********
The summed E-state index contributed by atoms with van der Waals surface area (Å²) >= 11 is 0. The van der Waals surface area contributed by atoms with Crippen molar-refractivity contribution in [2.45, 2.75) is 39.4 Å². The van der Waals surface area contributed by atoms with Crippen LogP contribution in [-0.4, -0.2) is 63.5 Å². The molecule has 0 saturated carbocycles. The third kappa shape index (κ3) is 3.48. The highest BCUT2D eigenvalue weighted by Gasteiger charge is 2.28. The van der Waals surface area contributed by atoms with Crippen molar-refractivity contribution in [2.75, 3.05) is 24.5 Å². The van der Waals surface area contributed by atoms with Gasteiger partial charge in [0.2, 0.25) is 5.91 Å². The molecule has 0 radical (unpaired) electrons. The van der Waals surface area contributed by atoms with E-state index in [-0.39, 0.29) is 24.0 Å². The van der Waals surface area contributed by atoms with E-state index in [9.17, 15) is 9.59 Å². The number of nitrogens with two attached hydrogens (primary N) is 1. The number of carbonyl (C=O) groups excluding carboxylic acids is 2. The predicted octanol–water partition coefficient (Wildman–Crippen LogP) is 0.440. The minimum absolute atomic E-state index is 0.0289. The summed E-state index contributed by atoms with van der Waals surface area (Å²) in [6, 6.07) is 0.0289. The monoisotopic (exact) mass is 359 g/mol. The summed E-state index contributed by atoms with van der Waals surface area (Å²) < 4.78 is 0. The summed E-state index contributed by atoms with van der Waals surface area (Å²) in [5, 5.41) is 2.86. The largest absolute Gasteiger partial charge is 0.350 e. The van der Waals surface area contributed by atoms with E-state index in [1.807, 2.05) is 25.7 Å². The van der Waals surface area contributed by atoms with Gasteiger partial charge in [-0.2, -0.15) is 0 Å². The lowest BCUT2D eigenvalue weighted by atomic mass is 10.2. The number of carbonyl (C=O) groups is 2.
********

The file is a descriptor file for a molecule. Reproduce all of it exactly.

The summed E-state index contributed by atoms with van der Waals surface area (Å²) >= 11 is 0. The van der Waals surface area contributed by atoms with Crippen molar-refractivity contribution in [2.45, 2.75) is 39.4 Å². The van der Waals surface area contributed by atoms with Crippen LogP contribution in [-0.4, -0.2) is 63.5 Å². The molecule has 0 saturated carbocycles. The third kappa shape index (κ3) is 3.48. The highest BCUT2D eigenvalue weighted by Gasteiger charge is 2.28. The van der Waals surface area contributed by atoms with Crippen molar-refractivity contribution in [2.75, 3.05) is 24.5 Å². The van der Waals surface area contributed by atoms with Gasteiger partial charge in [0.2, 0.25) is 5.91 Å². The molecule has 0 radical (unpaired) electrons. The van der Waals surface area contributed by atoms with E-state index in [-0.39, 0.29) is 24.0 Å². The van der Waals surface area contributed by atoms with E-state index in [9.17, 15) is 9.59 Å². The number of nitrogens with two attached hydrogens (primary N) is 1. The number of carbonyl (C=O) groups excluding carboxylic acids is 2. The predicted octanol–water partition coefficient (Wildman–Crippen LogP) is 0.440. The minimum absolute atomic E-state index is 0.0289. The summed E-state index contributed by atoms with van der Waals surface area (Å²) in [6, 6.07) is 0.0289. The monoisotopic (exact) mass is 359 g/mol. The summed E-state index contributed by atoms with van der Waals surface area (Å²) < 4.78 is 0. The summed E-state index contributed by atoms with van der Waals surface area (Å²) in [5, 5.41) is 2.86. The largest absolute Gasteiger partial charge is 0.350 e. The van der Waals surface area contributed by atoms with E-state index in [1.807, 2.05) is 25.7 Å². The van der Waals surface area contributed by atoms with Gasteiger partial charge in [-0.2, -0.15) is 0 Å². The lowest BCUT2D eigenvalue weighted by atomic mass is 10.2. The number of carbonyl (C=O) groups is 2.